The Iª Exposição Nacional de Arte Concreta was held in December 1956 in the Museu de Arte Moderna de São Paulo and subsequently (January–February 1957) at the building of the Ministerio da Educação e da Saúde, in Rio de Janeiro. The event became famous for bringing together poets and visual artists involved in Concrete art for the first time. Since the expo included artists from both Brazilian cities, what emerged were the commonalities and differences among the artists of the two cities. One of the art critics at the event was the journalist tied to the Jornal do Brasil, [José Ribamar] Ferreira Gullar (b. 1930). In addition, the intellectuals Mário Pedrosa, Waldemar Cordeiro, and José Geraldo Vieira weighed in on the differences between the visual focus of the artists from São Paulo and those from Rio de Janeiro.
This document is one in a series of articles called “Etapas da Arte Contemporânea,” published between March 1959 and October 1960 in the Suplemento Dominical do Jornal do Brasil. In recent years, they were published in a book, Ferreira Gullar: Etapas da arte contemporânea—do cubismo à arte neoconcreta (Rio de Janeiro: Editora Revan, 1998). In the book, the author explains his objective: The Neo-Concrete art movement should not be seen as a rejection of Concrete art, rather as an independent effort to raise awareness of the problems of contemporary art. The Concrete art ideas came from Ulm through Buenos Aires and were adopted with strict adherence to the models by the group of São Paulo artists headed by Waldemar Cordeiro in the early 1950s. In Rio, these same ideas were adapted through the intervention of their leading defender, Mário Pedrosa. In reviewing nonfigurative geometric art, the writer’s purpose was to reinforce the historical stance of the art that emerged from the group in Rio. In the course of this quest, he points out the unfortunate label, “Neo-,” which he finds inappropriate, considering the radical and questioning approach of Concrete art, in general.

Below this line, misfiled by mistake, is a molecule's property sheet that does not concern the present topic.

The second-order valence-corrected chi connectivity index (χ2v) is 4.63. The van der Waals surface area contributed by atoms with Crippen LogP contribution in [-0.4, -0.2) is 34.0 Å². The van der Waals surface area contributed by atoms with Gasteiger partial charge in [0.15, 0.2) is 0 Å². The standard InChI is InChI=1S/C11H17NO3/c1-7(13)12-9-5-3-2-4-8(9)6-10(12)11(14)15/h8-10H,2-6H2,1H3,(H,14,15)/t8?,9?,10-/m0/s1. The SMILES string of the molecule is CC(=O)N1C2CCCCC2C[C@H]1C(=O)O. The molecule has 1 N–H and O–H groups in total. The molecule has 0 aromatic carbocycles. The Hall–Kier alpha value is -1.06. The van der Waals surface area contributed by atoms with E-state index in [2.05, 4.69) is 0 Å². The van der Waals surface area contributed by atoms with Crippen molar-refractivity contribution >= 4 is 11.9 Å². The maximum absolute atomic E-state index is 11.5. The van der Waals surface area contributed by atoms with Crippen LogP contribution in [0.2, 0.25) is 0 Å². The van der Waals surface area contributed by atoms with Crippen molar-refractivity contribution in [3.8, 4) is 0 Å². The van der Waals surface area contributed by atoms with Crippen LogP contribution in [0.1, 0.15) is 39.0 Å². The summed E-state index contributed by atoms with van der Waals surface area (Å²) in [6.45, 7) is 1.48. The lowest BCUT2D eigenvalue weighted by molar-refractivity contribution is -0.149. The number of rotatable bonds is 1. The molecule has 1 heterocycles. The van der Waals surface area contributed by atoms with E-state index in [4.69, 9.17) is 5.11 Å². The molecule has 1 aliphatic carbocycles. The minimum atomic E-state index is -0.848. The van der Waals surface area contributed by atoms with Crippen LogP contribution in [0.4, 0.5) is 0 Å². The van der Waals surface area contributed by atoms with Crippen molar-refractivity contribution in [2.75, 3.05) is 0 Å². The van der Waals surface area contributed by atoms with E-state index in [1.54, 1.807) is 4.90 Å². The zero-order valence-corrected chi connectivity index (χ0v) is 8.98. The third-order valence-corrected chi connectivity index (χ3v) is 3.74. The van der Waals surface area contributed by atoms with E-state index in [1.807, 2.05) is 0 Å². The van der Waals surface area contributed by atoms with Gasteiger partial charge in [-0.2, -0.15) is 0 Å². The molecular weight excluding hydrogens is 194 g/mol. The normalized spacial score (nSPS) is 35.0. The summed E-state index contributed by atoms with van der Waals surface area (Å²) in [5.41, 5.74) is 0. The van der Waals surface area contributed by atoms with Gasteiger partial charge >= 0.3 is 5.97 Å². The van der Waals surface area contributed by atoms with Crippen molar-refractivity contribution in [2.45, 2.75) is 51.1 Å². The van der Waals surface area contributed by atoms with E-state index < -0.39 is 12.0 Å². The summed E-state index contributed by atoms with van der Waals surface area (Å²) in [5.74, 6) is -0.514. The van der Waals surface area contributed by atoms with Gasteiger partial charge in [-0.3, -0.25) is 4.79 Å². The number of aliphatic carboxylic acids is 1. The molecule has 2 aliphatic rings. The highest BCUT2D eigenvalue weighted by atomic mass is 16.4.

This text met the need to reinterpret Concrete art movements worldwide, which was also set forth in the “Manifesto Neoconcreto” (March 1959). That manifesto was another stimulus to the publication of this series of “periods” by Ferreira Gullar.
The interest of “Arte concreta no Brasil” lies in presenting a broad panorama of the Concrete art movement in Brazil through international references, exhibitions, groups, and artists who were essential to an overall view of the process. For additional information, see another article by the same writer, “I Exposição Nacional de Arte Concreta: I - O Grupo de São Paulo” .